I was quite surprised that I hadn’t heard about the public execution of 80 North Koreans earlier this week until several days after the fact. It was the introduction to a Dispatches documentary on Channel 4 that alerted me to the injustice. As the headline to this Telegraph article on the subject has it, “dozens” have been “executed in North Korea For Watching Foreign Films”. That the situation failed to flow in to the daily stream of film-related news matters that fills my Twitter feed actually kind of shocked me. While we were all busy talking about the Bibical accuracy of Darren Aronofsky’s Noah, the physics of Gravity and the new Wes Anderson short film, the killing of masses of people for the simple act of watching films passed me by.
Ultimately, they were people like us. Foreign films and exported pop cultural ephemera makes up a great deal of our daily consumption of anything cerebral. And to be clear, we’re talking Batman not Bergman, with Sam Mendes’ Skyfall the most popular title being imported in to country at the time of the documentary’s production, while soap operas were also highly sought after.
The documentary, which can be found here on Channel 4’s on-demand player ultimately surmises that the totalitarian dictatorship of North Korea is doomed to fall next to the behemoth of imported entertainment, with Kim-Jong Un and company no match for the tantalising entertainments offered up by HBO and Hollywood. The idea is that the average North Korean will see a life outside of the fractured State and strive for more. To quell this the government are imprisoning and killing those who are found to have sought out foreign media.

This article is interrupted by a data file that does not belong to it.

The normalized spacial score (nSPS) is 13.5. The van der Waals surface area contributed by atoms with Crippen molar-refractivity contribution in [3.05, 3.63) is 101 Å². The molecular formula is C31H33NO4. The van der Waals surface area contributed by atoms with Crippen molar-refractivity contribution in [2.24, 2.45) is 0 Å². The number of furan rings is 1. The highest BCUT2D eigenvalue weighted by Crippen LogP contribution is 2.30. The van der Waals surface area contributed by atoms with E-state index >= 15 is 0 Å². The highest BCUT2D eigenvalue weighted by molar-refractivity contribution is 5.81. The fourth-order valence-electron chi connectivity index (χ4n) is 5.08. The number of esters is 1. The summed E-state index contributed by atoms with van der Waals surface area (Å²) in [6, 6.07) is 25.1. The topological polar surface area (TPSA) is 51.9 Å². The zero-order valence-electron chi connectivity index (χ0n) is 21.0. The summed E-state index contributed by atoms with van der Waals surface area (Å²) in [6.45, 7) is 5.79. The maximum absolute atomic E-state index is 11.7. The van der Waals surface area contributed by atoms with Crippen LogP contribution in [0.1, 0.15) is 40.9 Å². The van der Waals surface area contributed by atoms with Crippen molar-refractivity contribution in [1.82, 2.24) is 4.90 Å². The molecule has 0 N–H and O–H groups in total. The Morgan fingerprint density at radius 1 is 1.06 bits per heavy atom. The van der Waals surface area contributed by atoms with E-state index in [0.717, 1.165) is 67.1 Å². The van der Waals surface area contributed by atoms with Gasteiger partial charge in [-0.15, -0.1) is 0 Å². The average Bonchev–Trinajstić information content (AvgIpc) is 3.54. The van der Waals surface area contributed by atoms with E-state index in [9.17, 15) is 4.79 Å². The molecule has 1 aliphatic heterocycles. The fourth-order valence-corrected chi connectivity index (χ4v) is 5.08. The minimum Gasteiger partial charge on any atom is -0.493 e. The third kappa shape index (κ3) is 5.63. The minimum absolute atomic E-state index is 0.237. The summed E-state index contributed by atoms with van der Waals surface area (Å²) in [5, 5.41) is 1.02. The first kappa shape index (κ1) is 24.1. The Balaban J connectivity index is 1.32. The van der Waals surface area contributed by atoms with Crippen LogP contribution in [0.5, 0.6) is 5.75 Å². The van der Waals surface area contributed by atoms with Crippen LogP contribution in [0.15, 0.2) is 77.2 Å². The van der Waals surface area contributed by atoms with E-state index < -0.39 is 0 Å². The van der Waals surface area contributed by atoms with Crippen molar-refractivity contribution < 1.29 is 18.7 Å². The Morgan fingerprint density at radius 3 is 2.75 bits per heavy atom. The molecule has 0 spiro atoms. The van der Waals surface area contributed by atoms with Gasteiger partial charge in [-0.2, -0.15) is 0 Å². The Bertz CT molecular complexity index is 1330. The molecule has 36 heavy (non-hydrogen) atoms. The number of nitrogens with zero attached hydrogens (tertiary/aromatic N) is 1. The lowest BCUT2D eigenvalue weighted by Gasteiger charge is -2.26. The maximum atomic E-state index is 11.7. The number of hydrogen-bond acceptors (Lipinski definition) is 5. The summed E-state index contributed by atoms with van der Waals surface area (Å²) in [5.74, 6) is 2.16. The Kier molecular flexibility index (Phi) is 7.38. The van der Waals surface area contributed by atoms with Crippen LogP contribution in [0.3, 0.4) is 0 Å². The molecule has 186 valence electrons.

North Korea itself is something of a cinematic illusion. Propaganda expands beyond the screen in to department stores stocked with goods that aren’t for sale, maintained only to keep up an appearance of plenty, while loud-speakers spit out rhetoric on an audio loop in to the streets. Those who fail to attend a weekly praise meeting for the leader are sent to one of the countries many punishment camps. It’s like some kind of vision from a dystopian science-fiction movie.
Cinema is about hope. At least that’s what I’ve always seen it to be. The worst part of all of this is that to foreign eyes such as these it feels like a completely hopeless scenario. One can ambitiously dream of an immediate revolution, or of some kind of interal recourse, or even for a third party to get involved, but such things take time. Anti-propaganda offers some optimism. It empowers via education, with experts suggesting that ultimate salvation may come in the form of a cultural revolution. One can only hope.
I admit that I’m not really qualified to say anything of especial note on this subject, but it’s something I wanted to share.
Adam Batty – Editor
Further Reading – This week’s CriticWire Survey. On Video-Store Memories.